The obvious thought came to me while writing last week's column, that about the only folk (other than the deluded and amoral management of the SCO Group) that want the SCO Group effort attacking Linux and other open source initiatives to succeed is Microsoft. So I decided to explore that side in this follow-up column, but a bit of reading led me to the conclusion that things are not as simple as they appear.
For years Microsoft has been claiming that Linux has been stealing its intellectual property rights (IPR, i.e., patented technology).
The obvious, and sometimes stated, intent of this was to make corporate IT buyers decide that Microsoft technology was the legally safe way to go since there might be lawsuits in the wings. This Microsoft effort has seemingly attempted to exceed the effort by The SCO Group in the sleazy department.
Microsoft claimed that the Linux development community was knowingly stealing Microsoft IPR and broadly implied that Microsoft might come after Linux users some day. However, Microsoft did not spell out what the technology was so that the Linux community could stop "violating" Microsoft's rights.
While researching for this column I belatedly figured out that a year and a half ago Microsoft took what appears to be another tack. It released the Microsoft Open Specification Promise, an irrevocable promise that says anyone can "make, use, sell, offer for sale, import, or distribute" any software that implements any of a long list of specifications that might infringe on Microsoft IPR and Microsoft will not sue them. That is, unless the maker sues Microsoft first over Microsoft implementing the same specification. No licenses are needed -- just don't sue them. And, more recently, Microsoft announced that it was supporting the Apache Software Foundation.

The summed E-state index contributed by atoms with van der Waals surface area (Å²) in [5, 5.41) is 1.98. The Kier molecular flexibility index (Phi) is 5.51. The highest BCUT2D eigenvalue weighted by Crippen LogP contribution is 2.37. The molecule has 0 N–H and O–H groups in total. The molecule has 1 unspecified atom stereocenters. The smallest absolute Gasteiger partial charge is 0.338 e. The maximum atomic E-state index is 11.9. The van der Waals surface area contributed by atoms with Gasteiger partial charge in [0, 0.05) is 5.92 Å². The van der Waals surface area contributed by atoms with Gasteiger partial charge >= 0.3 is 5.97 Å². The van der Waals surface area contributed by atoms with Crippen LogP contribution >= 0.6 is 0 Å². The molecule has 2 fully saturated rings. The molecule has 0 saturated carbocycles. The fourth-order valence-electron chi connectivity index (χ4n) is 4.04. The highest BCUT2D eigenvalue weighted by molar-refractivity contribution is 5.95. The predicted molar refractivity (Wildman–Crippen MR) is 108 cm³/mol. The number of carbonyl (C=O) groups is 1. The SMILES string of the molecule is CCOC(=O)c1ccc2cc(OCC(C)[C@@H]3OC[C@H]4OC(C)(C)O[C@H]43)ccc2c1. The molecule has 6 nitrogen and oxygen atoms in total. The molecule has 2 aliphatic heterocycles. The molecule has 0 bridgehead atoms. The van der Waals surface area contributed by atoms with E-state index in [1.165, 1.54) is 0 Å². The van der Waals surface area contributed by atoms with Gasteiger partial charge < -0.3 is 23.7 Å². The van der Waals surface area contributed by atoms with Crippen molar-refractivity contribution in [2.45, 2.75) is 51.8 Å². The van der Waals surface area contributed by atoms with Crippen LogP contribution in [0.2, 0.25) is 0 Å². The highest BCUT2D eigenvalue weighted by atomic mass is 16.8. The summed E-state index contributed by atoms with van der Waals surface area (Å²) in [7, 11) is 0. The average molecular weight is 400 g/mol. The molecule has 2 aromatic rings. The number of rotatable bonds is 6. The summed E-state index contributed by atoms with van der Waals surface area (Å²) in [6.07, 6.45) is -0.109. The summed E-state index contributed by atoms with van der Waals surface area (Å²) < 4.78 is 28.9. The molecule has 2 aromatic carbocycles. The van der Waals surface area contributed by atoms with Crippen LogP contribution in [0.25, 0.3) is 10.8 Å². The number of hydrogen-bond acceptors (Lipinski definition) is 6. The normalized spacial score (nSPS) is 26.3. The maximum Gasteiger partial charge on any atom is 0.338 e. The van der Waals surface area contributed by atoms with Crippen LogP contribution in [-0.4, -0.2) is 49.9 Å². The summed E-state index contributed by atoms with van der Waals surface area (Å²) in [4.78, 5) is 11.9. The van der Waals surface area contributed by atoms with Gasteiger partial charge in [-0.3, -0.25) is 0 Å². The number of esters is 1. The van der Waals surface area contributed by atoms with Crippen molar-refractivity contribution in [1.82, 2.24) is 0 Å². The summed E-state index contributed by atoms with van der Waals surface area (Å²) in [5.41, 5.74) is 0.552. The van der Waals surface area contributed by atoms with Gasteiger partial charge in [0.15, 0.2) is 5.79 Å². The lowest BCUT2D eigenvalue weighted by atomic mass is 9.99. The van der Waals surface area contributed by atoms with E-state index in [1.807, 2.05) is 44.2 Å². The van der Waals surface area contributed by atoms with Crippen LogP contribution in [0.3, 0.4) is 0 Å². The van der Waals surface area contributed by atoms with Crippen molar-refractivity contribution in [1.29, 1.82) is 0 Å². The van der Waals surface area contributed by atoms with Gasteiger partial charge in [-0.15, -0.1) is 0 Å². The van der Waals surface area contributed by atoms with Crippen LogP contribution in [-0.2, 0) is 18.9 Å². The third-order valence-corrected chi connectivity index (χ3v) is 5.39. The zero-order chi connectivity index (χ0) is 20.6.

Microsoft's good-sized list includes about 135 RFCs, six IETF Internet drafts and over 120 non-IETF specifications. The aim, according to Microsoft, is "to reassure a broad audience of developers and customers that the specification(s) could be used for free, easily, now and forever." Good stuff, as far as it goes.
I am puzzled by some of the specifications on the list that predate Microsoft's interest in the Internet by quite a bit. In fact, they predate any US patents listed on the Patent Office Web site as being assigned to Microsoft, so I do not know how the company could have IPR that applies to it. Also, the list, while large, is not universal.
I haven't seen an announcement from Microsoft that it was no longer going to threaten Linux users with patent problems -- the company was still threatening a year after the Open Specification Promise was published (see "Microsoft: Invisible patents as a uniform"), so it does not seem to have changed stripes entirely. I haven't seen an overt threat from Microsoft in a while, but it would be nice if the company would simply get out of the business where it refuses to say what a threat is based on.
Disclaimer: I haven't seen Harvard running a threat-based business nor seen any opinion from the university about those that do, so the above mixed response is from me.